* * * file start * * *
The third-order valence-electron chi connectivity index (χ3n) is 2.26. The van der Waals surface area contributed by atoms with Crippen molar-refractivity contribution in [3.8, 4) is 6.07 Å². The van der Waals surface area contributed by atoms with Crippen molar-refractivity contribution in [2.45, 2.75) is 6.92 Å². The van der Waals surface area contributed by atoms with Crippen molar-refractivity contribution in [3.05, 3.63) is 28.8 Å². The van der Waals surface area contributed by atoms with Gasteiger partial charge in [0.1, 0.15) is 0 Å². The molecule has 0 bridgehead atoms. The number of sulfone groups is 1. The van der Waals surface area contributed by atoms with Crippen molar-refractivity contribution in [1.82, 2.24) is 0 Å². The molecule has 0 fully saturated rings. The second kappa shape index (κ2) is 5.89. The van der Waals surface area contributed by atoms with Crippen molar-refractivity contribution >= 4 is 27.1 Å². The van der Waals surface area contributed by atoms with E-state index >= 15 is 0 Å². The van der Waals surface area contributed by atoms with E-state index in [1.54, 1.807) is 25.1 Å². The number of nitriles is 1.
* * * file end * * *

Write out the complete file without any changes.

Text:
The third-order valence-electron chi connectivity index (χ3n) is 2.26. The van der Waals surface area contributed by atoms with Crippen molar-refractivity contribution in [3.8, 4) is 6.07 Å². The van der Waals surface area contributed by atoms with Crippen molar-refractivity contribution in [2.45, 2.75) is 6.92 Å². The van der Waals surface area contributed by atoms with Crippen molar-refractivity contribution in [3.05, 3.63) is 28.8 Å². The van der Waals surface area contributed by atoms with Gasteiger partial charge in [0.1, 0.15) is 0 Å². The molecule has 0 bridgehead atoms. The number of sulfone groups is 1. The van der Waals surface area contributed by atoms with Crippen molar-refractivity contribution in [1.82, 2.24) is 0 Å². The molecule has 0 fully saturated rings. The second kappa shape index (κ2) is 5.89. The van der Waals surface area contributed by atoms with Crippen molar-refractivity contribution >= 4 is 27.1 Å². The van der Waals surface area contributed by atoms with E-state index >= 15 is 0 Å². The van der Waals surface area contributed by atoms with E-state index in [1.54, 1.807) is 25.1 Å². The number of nitriles is 1.